Overcoming an exercise weight-loss plateau
A lot of people exercise for the sole reason of losing weight. When a person starts exercising, it’s easy to shed bodyfat and gain lean muscle, but over time, weight loss and muscle gains typically plateau. When you lose bodyfat, you’re smaller everywhere, even your organs are smaller, which means you are burning fewer calories because a bigger, inactive person always burns more calories than a smaller fit person when doing a similar activity, like walking.
To see more muscle gains, you can’t do the same activities, or lift the same amount of weight. Switch up the exercises, make them more difficult so you’re burning more calories, and lift heavier weight. If you’re exercising twice a week, double it, but don’t do intense exercise more than five days a week; your central nervous system needs a stress break!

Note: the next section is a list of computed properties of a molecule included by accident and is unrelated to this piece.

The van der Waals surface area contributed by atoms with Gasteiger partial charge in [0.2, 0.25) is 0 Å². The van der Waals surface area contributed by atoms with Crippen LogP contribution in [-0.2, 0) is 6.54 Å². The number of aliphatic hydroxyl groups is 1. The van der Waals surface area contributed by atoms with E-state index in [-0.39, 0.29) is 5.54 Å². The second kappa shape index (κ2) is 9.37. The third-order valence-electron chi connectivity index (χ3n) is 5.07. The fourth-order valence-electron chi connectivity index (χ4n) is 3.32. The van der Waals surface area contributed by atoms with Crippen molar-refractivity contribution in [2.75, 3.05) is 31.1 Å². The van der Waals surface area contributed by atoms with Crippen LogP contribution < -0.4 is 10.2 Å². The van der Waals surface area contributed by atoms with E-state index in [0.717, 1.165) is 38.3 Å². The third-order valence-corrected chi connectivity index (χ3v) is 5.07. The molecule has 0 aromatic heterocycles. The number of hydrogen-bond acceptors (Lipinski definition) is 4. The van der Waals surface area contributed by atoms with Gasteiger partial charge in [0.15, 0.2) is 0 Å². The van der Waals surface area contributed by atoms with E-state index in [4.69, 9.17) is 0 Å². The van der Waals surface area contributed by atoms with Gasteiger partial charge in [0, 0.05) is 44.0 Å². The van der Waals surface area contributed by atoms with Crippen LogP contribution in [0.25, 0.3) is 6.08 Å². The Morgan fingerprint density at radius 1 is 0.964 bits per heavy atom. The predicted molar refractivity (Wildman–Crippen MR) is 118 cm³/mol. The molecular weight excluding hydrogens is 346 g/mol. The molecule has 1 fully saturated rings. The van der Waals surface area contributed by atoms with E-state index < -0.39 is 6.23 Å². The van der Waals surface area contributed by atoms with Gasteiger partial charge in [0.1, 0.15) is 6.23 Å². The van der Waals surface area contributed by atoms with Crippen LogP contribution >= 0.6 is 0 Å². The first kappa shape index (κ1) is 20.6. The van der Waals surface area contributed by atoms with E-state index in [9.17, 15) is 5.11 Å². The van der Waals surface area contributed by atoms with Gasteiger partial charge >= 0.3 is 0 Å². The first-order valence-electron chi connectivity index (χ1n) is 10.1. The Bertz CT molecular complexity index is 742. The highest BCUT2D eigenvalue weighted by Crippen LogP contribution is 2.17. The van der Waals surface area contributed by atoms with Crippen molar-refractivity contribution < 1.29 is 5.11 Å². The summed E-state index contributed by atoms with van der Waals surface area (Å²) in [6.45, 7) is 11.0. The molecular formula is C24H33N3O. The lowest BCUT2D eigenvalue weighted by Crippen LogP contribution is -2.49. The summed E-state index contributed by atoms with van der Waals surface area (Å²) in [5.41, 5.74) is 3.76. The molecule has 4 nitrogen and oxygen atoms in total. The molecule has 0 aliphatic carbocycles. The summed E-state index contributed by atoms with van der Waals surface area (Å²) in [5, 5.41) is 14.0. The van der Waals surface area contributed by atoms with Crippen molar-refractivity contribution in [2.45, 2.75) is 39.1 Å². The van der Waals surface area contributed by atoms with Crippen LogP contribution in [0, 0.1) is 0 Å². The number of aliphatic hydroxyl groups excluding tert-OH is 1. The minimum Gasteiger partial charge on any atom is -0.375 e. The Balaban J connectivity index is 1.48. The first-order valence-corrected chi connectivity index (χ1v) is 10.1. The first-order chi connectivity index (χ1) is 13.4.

Hours of exercise won’t show on your physique if you’re eating more calories than you’re burning. If you really want to lose that excess bodyfat, accept the realization that you’ll have to consume fewer calories. Little changes here and there can make a big difference, like using a teaspoon of almond butter in your smoothie instead of a tablespoon, using zucchini noodles instead of wheat pasta, having a ½ cup of rice instead of 1 cup, and drinking diet soda instead of regular soda (although, I’d prefer everyone drink water).
Believe it or not, the biggest hurdle to weight loss is being stubborn, and not accepting the truth that to lose extra weight and change our body shape, we all need to work harder, and eat less.